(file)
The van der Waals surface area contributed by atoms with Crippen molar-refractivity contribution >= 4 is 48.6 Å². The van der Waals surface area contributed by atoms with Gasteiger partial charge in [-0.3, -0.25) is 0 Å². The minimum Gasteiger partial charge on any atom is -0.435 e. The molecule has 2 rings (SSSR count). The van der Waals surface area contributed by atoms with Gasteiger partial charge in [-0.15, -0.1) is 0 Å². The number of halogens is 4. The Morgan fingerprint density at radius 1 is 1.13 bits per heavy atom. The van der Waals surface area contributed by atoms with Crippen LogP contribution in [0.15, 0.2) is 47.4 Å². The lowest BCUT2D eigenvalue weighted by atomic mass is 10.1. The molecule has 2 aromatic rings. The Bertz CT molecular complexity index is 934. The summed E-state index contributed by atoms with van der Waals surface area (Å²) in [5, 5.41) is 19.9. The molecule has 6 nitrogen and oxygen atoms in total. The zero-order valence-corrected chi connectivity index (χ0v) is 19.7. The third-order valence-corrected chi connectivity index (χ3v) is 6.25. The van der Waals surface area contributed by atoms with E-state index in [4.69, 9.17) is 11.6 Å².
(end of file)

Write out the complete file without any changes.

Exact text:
The van der Waals surface area contributed by atoms with Crippen molar-refractivity contribution >= 4 is 48.6 Å². The van der Waals surface area contributed by atoms with Gasteiger partial charge in [-0.3, -0.25) is 0 Å². The minimum Gasteiger partial charge on any atom is -0.435 e. The molecule has 2 rings (SSSR count). The van der Waals surface area contributed by atoms with Gasteiger partial charge in [-0.15, -0.1) is 0 Å². The number of halogens is 4. The Morgan fingerprint density at radius 1 is 1.13 bits per heavy atom. The van der Waals surface area contributed by atoms with Crippen LogP contribution in [0.15, 0.2) is 47.4 Å². The lowest BCUT2D eigenvalue weighted by atomic mass is 10.1. The molecule has 2 aromatic rings. The Bertz CT molecular complexity index is 934. The summed E-state index contributed by atoms with van der Waals surface area (Å²) in [5, 5.41) is 19.9. The molecule has 6 nitrogen and oxygen atoms in total. The zero-order valence-corrected chi connectivity index (χ0v) is 19.7. The third-order valence-corrected chi connectivity index (χ3v) is 6.25. The van der Waals surface area contributed by atoms with E-state index in [4.69, 9.17) is 11.6 Å².